Earth & Environment Assistant Professor Anne Short Gianotti will be participating in a “Science by the Pint” outreach event tonight, Wednesday April 20th, 2016, as part of the Cambridge Science Festival.
This “Science by the Pint” event is titled “In a Haze: Studying Marijuana.” As part of the event, Short Gianotti will be talking about the challenges of researching and governing the environmental effects of cannabis cultivation.
The event will be held from 5:30 to 7:30 pm at the Aeronaut Brewing Company at 14 Tyler St. in Somerville. Click this Science by the Pint link or this Cambridge Science Festival link for more information.
The event description is included below:
In a Haze: Studying Marijuana
Wednesday, April 20, 5:30pm – 7:30pm
Aeronaut Brewing Company, 14 Tyler St, Somerville
It’s 4/20, so Harvard’s Science by the Pint is teaming up with the Aeronaut Brewery and the Cambridge Science Festival to learn about the science of marijuana! Our researchers are here to discuss with you the challenges of studying a (mostly) illegal substance, and get into their research on the effects of marijuana on the brain, the environmental issues around growing weed, and how America’s relationship with the drug has evolved. So grab a beer and get talking!
Earth & Environment Professors Bruce Anderson and Anthony Janetos, along with participants from NOAA, the U.S. Corps of Army Engineers, IFC International and the City of Cambridge, led a 2-day training of professional and governmental leaders designed to increase their understanding of climate science and variability, identify their exposure to climate hazards, and help them conduct vulnerability assessments.
Run by the Association of Climate Change Officers (ACCO), these regional trainings are part of a certification process that enables individuals within private, civic, and government organizations to develop strategies for responding to climate-related risks and opportunities, and to build enterprise capacity and leadership to respond to climate change.
This was the inaugural training for the New England CCOs; others have been held in Washington DC, Florida, and California.
To learn more about Prof. Anderson’s work, you can visit his website here.
To learn more about Prof. Janetos’s work, you can visit his website here.
The lecture, “Mapping in the 21st Century: Maps, Apps, Tools & Beyond” is open to the public but registration is required. To learn more about the event and register, visit the event website here.
To learn more about Professor Gopal’s work, check out her profile page.
Earth & Environment Associate Professor Lucy Hutyra will be in the Kendall Square area tonight to give a talk on “Investigating Urban Carbon Cycles.”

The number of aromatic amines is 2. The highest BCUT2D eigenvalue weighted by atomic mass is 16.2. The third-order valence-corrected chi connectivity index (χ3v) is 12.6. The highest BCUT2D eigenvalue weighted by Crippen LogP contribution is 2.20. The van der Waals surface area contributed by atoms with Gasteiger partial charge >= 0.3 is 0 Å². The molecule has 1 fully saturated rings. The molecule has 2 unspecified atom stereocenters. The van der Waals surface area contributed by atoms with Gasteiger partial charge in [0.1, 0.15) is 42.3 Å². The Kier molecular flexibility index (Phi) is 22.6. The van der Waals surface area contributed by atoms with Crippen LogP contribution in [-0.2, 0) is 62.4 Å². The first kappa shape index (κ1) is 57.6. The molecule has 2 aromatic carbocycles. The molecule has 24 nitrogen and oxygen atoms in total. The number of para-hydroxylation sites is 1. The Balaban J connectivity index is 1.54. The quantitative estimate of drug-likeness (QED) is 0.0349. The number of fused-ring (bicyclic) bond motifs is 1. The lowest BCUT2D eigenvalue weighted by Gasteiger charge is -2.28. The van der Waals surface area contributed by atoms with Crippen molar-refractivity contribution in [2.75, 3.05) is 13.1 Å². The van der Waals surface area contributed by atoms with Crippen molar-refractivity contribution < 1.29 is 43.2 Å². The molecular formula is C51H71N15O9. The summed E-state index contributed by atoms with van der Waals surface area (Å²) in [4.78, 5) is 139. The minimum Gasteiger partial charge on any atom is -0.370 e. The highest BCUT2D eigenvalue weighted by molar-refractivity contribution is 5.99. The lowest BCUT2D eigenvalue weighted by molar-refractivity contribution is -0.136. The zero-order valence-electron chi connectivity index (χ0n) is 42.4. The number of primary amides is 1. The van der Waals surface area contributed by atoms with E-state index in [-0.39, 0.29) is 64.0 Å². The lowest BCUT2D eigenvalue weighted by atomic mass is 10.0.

The talk will focus on the role of urban environments in contributing to CO2 emissions and how cities can potential “serve as ‘first responders’ for climate action” (Facebook event page).
The talk begins at 7:00 pm at the Science Cafe at 650 East Kendall Street, Cambridge. The talk is free and open to the public though space is limited. You can RSVP for the event here.
The Boston University Initiative on Cities‘s and the Frederick S. Pardee Center for the Study of the Longer-Range Future‘s conference “Sea Level Rise & the Future of Coastal Cities” will feature Earth & Environment Professor Tony Janetos, Professor Nathan Phillips, and Assistant Professor Lucy Hutyra.
The conference, held this Thursday and Friday Nov 13-14, will take place in the Metcalf Trustee Center Ballroom and features an extensive agenda on topics related to sea level rise, climate change, and the urban environment.
Professor and Director of the Pardee Center Tony Janetos is organizing the event and will also deliver the keynote address of Friday morning at 9:15 am.
Following Prof. Janetos’s keynote, a panel of scientists will discuss “The Science of Sea Level Rise and Climate Change” which Prof. Nathan Phillips will moderate.
Later in the day Prof. Lucy Hutyra will moderate a panel titled “Innovative Partnerships, Share Missions” that will feature “a multi-discipline panel…discuss[ing] how research institutions, and particularly universities, can collaborate with outside partners such as federal, state and local governments to identify the most fertile technologies and strategies for combating sea level rise and shifting coast lines” (“Agenda“).
The event is free and open to the public, but space is limited; visit the conference’s website to register.
The seminar is on “The Future of Urban Housing: Enhancing Energy Efficiency” and will feature Kaufmann and Mechanical Engineer Associate Professor Michael Gevelber and will be moderated by Pardee Senior Research Associate Enrique R. Silva.
Limited seating is available and RSVP is required by this Friday, September 12th. Lunch will also be served at the event beginning at 11:30.
To learn more about Robert Kaufmann’s work, check out his profile page.
The conference, held June 12th through the 15th, will focus on the increasing urbanization of humanity and the environmental problems that result from urbanization. Some of the topics include:
- Urban Environments and how they function
- CO2 greenhouse gases and warming
- Air, water and soil pollutants
- Human health in the city
- Vegetation in the city
- Built environment and urban climate
- Alleviation or urban stress problems
Hutyra will be discussing “Urbanization and the carbon cycle.”
Earth & Environment Associate Professor Robinson “Wally” Fulweiler‘s recent New England Aquarium lecture titled “The Immortal Life of Nitrogen” is now available online.
You can also see the entire New England Aquarium Lecture Series on their YouTube Channel.
You can view other department media including short news stories and more in-depth lectures by visiting our Department Media Section.